White House: Maybe we should stop buying Russian oil after all

AP Photo/Alex Brandon

This is pretty clearly a case of leading from behind. The White House has clearly been dragged to this new position over several days by both Republicans and Democrats.

As I pointed out last week, even as the tanks started rolling across the border with Ukraine, the Biden White House’s policy was to continue purchasing millions of barrels of oil from Russia every month. Why? Because the White House knew cutting off the Russian oil would result in higher gas prices, something which would likely hurt Democrats at the polls this fall.

As recently as yesterday, Nancy Pelosi said she was all for banning Russian oil but White House spokesperson Jen Psaki shot that down saying Biden’s goal was to maximize impact on Putin and Russia but minimize impact on the US. But today there are reports the White House is reconsidering its position.

President Biden is considering steps to reduce U.S. imports of Russian oil, the White House said Friday, as bipartisan support in Congress for a ban on the imports grows amid the Russian invasion of Ukraine.

“We are looking at options we could take right now to cut U.S. consumption of Russian energy, but we are very focused on minimizing the impact to families,” White House press secretary Jen Psaki told reporters during a briefing Friday afternoon. “If you reduce supply in the global marketplace, you are going to raise gas prices.”

I think the best argument for cutting off Russian oil is that continuing to buy it looks a lot like hypocrisy. As oil prices rise, do we want to be sending Putin billions of dollars to prop up his failing economy? Also, if the US fancies itself a leader of the free world shouldn’t we be willing to go all in on efforts to preserve Ukraine’s independence from the autocratic bully next door? But to be fair, there really is a good argument that cutting off Russian oil will hurt Americans more than it will hurt Putin:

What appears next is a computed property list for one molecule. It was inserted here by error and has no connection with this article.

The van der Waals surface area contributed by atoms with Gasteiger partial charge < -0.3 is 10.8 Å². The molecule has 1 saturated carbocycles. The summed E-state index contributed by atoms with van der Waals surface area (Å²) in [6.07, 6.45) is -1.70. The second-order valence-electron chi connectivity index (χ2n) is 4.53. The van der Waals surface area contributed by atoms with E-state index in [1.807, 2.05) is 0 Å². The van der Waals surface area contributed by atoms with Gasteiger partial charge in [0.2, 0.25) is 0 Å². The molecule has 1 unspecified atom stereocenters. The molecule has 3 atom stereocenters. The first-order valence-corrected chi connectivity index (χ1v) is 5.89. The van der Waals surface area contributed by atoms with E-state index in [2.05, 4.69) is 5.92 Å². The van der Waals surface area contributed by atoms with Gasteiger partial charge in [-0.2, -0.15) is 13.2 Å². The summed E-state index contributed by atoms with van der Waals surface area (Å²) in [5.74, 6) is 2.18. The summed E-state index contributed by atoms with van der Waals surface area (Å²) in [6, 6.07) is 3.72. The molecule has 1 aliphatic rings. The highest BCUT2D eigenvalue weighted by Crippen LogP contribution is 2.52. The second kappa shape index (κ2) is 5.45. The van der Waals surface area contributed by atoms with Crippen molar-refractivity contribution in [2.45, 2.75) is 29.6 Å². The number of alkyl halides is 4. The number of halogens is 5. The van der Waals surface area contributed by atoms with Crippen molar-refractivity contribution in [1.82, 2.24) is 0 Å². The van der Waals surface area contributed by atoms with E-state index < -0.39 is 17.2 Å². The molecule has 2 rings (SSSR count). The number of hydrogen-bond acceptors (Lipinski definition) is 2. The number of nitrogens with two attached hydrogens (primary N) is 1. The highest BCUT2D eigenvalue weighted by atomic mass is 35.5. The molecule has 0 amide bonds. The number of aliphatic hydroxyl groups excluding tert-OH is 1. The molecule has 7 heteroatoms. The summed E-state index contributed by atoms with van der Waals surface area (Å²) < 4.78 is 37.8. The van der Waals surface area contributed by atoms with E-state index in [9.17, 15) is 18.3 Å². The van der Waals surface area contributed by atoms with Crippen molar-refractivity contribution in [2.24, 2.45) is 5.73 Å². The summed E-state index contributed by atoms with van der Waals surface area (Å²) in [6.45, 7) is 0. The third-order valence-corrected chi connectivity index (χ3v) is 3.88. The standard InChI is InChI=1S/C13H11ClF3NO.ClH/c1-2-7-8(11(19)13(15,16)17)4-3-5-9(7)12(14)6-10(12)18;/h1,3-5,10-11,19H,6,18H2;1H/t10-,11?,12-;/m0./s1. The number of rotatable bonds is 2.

Just 1% of Russia’s total crude oil exports in 2020 went to the United States, according to U.S. government figures.

So while cutting off that trade would force Russia to find other buyers for that relatively small amount of oil, it would not have as significant of an impact as if Europe — where Russia sends nearly half its oil — stopped them, experts told ABC News…

The U.S. relies on Russian oil more than Russia depends on sending its oil to the U.S., with about 7 to 10% of the United States’ imports of crude oil and petroleum products coming from Russia in recent years.

Nevertheless, Sens. Manchin and Murkowski have been pushing for a more aggressive stand.

Maybe one reason I’m not as horrified as some people seem to be by the possibility of higher gas prices is that here in California we already have gas prices that the rest of the country would consider shocking. Come to California where the worst has already happened!

In any case, even if the White House does pull the trigger on this, the reality is that parts of Europe can’t afford to follow our lead.

For the U.S., which sources only 5% of its crude oil and petroleum from Russia, sanctioning Russian fossil fuels would result in extremely high oil prices and worsening inflationary pressures.

But for countries like Germany, which source half their gas from Russia, “the worst case is that people start dying because they can’t heat their homes,” Adam Pankratz, a professor at the University of British Columbia’s Sauder School of Business, told Fortune.

“It means freezing and possibly dead Germans,” he said.

It’s a shame that Germany has insisted on shutting down its nuclear power plants. An alternative source of energy would be handy to have right about now.